Delphic finally released the follow-up to 2010’s glorious debut album Acolyte this week, for those of you wanting Acolyte 2 you are going to be sadly disappointed! In the 3 years since their debut the band have moved on from the indie dance crossover which harked back to Manchester’s musical heritage to create a sound all of their own, whilst not sticking to the same formula is to be embraced the departure does feel a couple of steps too far.
Album opener Of The Young is the closest reference point back to Acolyte with a pulsing base line, buzzing synths and a soaring chorus which kicks off the album nicely. Baiya is up next which was recently released as a single, has been getting plenty of radio play as well as sounding really good in the live sets towards the end of 2012, this track is the positive side of Delphic’s new sound with breakbeat bass line and drums fused with strings and the vocal pushed to the fore.
On the flip side of this new Delphic sound you have Freedom Found which draws influence from 80’s R n B slow jams and is pretty forgettable. Atlas is another track I’ve heard live and is pretty epic starting off with a bluesy guitar riffs that builds before dropping into a dubstep breakdown and then takes you on a floating journey with some beautiful vocal harmonies.
Tears Before Bedtime is the simplest track on the album and is all the better for it, using a piano hook over which a voicemail message plays along with a haunting choir section, strangely mesmerizing. There are lots of pop elements running through the album which are in evidence on The Sun Also Rises with a chorus that could have been written by Duran Duran.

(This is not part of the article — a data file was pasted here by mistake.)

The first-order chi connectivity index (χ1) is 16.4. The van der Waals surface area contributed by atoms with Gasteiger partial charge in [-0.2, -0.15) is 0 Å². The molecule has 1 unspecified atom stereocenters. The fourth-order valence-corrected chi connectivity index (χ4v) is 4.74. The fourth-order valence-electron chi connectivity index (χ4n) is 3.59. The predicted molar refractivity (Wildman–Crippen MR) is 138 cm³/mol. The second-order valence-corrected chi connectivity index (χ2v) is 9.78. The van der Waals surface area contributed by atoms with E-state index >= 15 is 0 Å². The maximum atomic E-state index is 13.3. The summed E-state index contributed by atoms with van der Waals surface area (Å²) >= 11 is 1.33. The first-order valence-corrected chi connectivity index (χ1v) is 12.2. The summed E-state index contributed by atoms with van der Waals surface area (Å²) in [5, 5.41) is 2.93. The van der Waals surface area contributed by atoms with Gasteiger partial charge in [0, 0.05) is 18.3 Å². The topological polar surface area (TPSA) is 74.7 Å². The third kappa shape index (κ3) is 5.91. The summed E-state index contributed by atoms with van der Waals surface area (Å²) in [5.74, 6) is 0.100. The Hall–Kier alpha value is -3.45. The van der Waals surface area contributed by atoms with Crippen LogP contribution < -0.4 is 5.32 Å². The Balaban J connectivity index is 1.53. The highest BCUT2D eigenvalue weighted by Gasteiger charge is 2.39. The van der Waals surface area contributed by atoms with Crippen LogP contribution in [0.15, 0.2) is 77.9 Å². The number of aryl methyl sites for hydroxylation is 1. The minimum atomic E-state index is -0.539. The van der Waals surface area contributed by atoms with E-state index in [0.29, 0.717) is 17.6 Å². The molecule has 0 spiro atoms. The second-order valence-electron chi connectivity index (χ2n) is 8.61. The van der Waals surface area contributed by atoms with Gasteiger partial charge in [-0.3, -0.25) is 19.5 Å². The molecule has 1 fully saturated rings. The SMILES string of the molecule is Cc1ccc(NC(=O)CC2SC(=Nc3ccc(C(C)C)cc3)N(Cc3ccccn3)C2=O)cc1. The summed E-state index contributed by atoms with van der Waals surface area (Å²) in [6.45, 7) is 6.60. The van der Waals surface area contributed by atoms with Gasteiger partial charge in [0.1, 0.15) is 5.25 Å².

Memeo sees yet another genre make an appearance, this time hip-hop and I’m not quite sure what to make of it! Whilst I wouldn’t say it was bad it just doesn’t sit right. Don’t Let The Dreamers Take You Away goes all ballad and harmonies with the slow jam in evidence again and like Freedom Found fades away into the background.
Album closer Exotic has the hip-hop beat back again and this time features a guest rap alongside the vocal with lots of bleeps, synths and at times what sounds like a computer game! There’s just too much going on here which sums up the whole album. By incorporating so many styles and genres it feels confused with no central theme to hold it together, whilst there are some great moments on this album it’s a collection of songs rather than a complete album, which is maybe what the band were aiming for given the title?
1. Of The Young 2. Baiya 3. Changes 4. Freedom Found 5. Atlas 6. Tears Before Bedtime 7. The Sun Also Rises 8. Memeo 9. Don’t Let The Dreamers Take You Away 10. Exotic